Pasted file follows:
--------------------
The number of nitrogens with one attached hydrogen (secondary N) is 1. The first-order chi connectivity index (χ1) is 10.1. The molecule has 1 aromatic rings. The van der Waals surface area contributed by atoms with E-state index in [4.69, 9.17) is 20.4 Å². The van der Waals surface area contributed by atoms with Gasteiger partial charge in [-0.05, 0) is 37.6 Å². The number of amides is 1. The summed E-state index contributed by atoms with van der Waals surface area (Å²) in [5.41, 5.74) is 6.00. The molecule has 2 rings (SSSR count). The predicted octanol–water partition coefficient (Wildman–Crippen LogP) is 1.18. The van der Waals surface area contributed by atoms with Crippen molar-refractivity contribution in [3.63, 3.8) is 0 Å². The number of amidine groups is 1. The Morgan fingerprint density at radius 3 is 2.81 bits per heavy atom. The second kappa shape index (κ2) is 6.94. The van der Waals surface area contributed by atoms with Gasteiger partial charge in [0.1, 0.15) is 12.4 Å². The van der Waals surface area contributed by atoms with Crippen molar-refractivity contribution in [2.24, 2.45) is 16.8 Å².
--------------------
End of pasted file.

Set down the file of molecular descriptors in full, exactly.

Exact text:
The number of nitrogens with one attached hydrogen (secondary N) is 1. The first-order chi connectivity index (χ1) is 10.1. The molecule has 1 aromatic rings. The van der Waals surface area contributed by atoms with E-state index in [4.69, 9.17) is 20.4 Å². The van der Waals surface area contributed by atoms with Gasteiger partial charge in [-0.05, 0) is 37.6 Å². The number of amides is 1. The summed E-state index contributed by atoms with van der Waals surface area (Å²) in [5.41, 5.74) is 6.00. The molecule has 2 rings (SSSR count). The predicted octanol–water partition coefficient (Wildman–Crippen LogP) is 1.18. The van der Waals surface area contributed by atoms with Crippen molar-refractivity contribution in [3.63, 3.8) is 0 Å². The number of amidine groups is 1. The Morgan fingerprint density at radius 3 is 2.81 bits per heavy atom. The second kappa shape index (κ2) is 6.94. The van der Waals surface area contributed by atoms with Gasteiger partial charge in [0.1, 0.15) is 12.4 Å². The van der Waals surface area contributed by atoms with Crippen molar-refractivity contribution in [2.24, 2.45) is 16.8 Å².